Scott: We do that too, on our monthly financials. We mandated that and we also made it free. It was like a game changer. Four years in or seven years in for Vanessa, we’re still finding these game changing moments. Having them buy in to the process and making them be on that, on bottlenecks, everybody, it makes everything so much more efficient and makes you successful. That’s really cool that you do that.
Jamie: Yeah. I mean, it’s the difference between being a partner and being just sort of a throw-mud-against-the-wall recruiter. If you’re not on that call and it’s not worth a half hour of your time, I would wonder if you’re invested in the partnership and whether this hire that you’ve asked us to make is really like a needed hire.
Scott: You’re in it for a long term relationship and many, many assignments, and many things like that. Sometimes people, because our businesses are kind of similar, they’ll be like, “Oh, I’m paying you still. Why do you care?” And it’s like, “Actually, we’re in it for the long term. We want your company to do well.”.
Jamie: “I want you to be successful.”.
Scott: Yeah, and it’s like, “And we drive a lot of satisfaction off of that, doing our job well. We’re not robots. We’re human beings that come to work every day with a lot of pride, so having that feedback loop makes you successful and that’s what drives us.” I think it’s the same for you.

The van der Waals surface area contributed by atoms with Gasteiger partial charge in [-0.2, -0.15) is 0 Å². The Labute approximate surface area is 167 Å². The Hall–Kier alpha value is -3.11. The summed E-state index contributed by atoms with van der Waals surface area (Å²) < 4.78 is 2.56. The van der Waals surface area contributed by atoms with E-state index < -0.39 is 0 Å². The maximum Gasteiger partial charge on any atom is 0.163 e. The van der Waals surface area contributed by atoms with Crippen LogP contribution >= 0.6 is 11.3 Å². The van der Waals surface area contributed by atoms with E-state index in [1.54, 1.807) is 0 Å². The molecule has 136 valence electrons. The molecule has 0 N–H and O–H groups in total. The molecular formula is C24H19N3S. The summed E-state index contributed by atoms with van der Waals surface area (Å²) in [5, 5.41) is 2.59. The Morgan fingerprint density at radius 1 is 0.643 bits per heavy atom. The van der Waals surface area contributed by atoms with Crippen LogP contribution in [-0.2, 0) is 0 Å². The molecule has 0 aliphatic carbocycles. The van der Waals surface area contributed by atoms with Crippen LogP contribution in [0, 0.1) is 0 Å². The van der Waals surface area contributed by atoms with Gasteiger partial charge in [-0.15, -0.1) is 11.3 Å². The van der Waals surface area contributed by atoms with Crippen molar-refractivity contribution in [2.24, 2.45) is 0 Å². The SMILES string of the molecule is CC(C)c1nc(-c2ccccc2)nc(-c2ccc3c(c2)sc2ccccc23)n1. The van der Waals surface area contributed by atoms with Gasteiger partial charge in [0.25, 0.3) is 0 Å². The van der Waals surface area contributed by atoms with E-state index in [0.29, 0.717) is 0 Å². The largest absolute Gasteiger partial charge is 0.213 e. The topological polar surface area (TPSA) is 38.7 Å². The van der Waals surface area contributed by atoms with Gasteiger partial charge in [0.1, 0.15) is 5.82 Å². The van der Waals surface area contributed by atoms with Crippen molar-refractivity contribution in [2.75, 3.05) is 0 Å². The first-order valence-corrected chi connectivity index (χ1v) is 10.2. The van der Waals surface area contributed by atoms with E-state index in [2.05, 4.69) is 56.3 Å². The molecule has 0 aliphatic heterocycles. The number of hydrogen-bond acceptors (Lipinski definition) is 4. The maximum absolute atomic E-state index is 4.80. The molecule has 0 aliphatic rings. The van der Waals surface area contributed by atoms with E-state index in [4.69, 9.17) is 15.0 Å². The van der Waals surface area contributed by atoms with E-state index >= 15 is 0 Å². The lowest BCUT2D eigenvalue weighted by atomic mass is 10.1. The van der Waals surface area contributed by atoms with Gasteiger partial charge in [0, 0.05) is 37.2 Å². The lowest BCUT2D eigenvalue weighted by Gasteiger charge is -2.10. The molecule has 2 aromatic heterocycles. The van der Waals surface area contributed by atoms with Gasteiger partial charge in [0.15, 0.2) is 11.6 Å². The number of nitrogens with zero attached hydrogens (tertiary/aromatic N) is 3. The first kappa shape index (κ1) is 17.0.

Jamie: Yeah, and I appreciate what you said about you’re a human that comes to work and I want to work with people that want to work with me. It’s pretty similar, right?
Scott: Yeah.
Jamie: That is a big, big part of the process. If you broke it down into sort of three phases, you have that initial calibration phase, in the middle is the meaty candidate development and candidate engagement phase, and then you get towards the end where it’s closing time references, all of those sorts of things. That’s the most fun part of the whole thing realistically is getting the, that’s when there’s a lot of excitement. You know you’ve found the right person, and ultimately, it’s the one we’re getting closest towards having a successfully completed project, which that’s to your point why we’re here. Right. You enjoy that.